Fundamental conceptual understanding and practical applications for successful subsurface science and engineering of shale is lacking. This volume will bring together a series of chapters from recognized experts from industry, academia, private research institutions, and national laboratories compiling of a state-of-the-art of current science and engineering practices involving this most enigmatic of rock types. This will include a basic overview of shale heterogeneity from nanometers to kilometers, the basic science of coupled multiphysics modelling of shale rock in the subsurface (i.e. flow, transport, geochemistry, geomechanics), and engineering practices associated with shale oil and gas extraction, seal integrity for carbon and other waste storage, and other shale-containing natural resources. The existing state of knowledge on shales will be surveyed and relevant research needs in relation to subsurface engineering endeavors will be organized for the coming decades.
The timing has never been more opportune for a summary treatise on the subsurface science and engineering of shale; which is supported by several factors. New imaging techniques, including dual focused ion beam-scanning electron and neutron scattering methods, have emerged in the last five years that allow unprecedented internal three-dimensional views into shale pore network topologies and pore lining phases at previously unobtainable lengths scales (i.e. nanometers). Shales have always been considered as a major sealing lithology and source for oil and gas reservoirs. Inasmuch as these seals already existed for trapping hydrocarbons, and hydrocarbon generation and migration was mostly ancient history, interest in shale specifically as an engineering target was never a priority for the oil and gas industry.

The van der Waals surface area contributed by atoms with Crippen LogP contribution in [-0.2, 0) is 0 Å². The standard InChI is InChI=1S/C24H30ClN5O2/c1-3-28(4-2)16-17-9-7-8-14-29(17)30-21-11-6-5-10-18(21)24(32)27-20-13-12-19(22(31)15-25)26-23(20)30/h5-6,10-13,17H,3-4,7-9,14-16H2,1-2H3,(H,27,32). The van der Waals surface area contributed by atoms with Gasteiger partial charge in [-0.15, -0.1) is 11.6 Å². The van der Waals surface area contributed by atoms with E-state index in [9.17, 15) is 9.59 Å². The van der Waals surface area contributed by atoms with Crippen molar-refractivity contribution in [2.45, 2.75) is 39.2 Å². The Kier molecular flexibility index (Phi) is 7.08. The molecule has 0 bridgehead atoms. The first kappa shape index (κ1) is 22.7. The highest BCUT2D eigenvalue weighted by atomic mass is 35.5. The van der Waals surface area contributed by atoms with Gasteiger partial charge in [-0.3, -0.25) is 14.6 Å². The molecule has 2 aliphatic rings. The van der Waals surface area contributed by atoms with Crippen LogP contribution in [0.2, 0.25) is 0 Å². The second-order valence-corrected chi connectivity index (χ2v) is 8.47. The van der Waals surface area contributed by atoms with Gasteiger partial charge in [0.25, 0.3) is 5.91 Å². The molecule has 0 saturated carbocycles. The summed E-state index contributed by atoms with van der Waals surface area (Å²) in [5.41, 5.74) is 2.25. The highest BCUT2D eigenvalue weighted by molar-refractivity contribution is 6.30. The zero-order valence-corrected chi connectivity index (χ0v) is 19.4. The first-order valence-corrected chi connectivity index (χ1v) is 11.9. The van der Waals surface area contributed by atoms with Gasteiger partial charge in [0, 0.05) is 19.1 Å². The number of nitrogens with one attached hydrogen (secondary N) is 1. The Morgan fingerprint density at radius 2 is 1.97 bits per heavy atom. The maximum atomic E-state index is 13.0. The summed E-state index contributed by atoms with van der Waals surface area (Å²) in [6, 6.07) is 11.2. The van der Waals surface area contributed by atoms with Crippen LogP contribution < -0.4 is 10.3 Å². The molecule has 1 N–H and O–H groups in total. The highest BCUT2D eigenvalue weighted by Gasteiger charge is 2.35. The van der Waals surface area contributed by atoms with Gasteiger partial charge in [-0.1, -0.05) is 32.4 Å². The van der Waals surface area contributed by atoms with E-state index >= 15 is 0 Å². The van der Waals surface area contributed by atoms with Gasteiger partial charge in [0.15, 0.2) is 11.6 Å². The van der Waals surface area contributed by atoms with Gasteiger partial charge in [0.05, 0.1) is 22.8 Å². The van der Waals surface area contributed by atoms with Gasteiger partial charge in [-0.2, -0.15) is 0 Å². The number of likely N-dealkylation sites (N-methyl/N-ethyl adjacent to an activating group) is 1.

Industry was always more concerned with conventional sandstone and carbonate reservoirs that lie beneath the shales, and the shale formations themselves were mostly viewed as problematic from a drilling perspective and handled on a field-by-field basis. But recent occurrences have changed this perspective which is detailed in the key points below: - While shales were long-known reservoirs for oil and gas, and so-called hydrofracking was viable technology for reservoir stimulation since the 1950s, advances in horizontal drilling have only recently made extraction of oil and gas from shales economically viable--hence the shale gas "revolution."- Recent recognition of saline formations as a large potential reservoir for secure carbon sequestration brings the need for secure storage, and hence "caprocks" as sealing formations. Inasmuch as most saline formations are clastic reservoirs composed of sandstones, depositional predisposition led to shales as the dominant proposed caprock lithology. The question of storage security, and caprock integrity, for geologic carbon storage, is largely a question of shale performance assessment. Natural and induced fractures in caprock as potential leakage pathways is a difficult research topic from field, laboratory, and multi-physics reactive transport modeling perspectives, but key to regulatory and public acceptance of large-scale CO2 storage. - The "shelving" of Yucca Mountain as the geologic repository for US nuclear waste has led to a reconsideration of shale formations as such in the US. The recognition that shale formation pore-water overpressure, resulting from ice sheet compression, has persisted at least for 10,000 years is strong evidence for the sealing potential for these rock types on repository-requisite time scales. Shales are the dominant lithology considered for proposed European repositories. - Shales are under renewed scrutiny as hosts for light and heavy rare-earth elements. These are in high demand for aerospace and electronic industries and there is growing concern of a worldwide shortage. A newly released study by the US Geological Survey suggests that US reserves in predominately shale formations are larger than previously thought, with potential geopolitical consequences.
These four factors, taken together, offer justification for a new summary treatise on shale as proposed herein.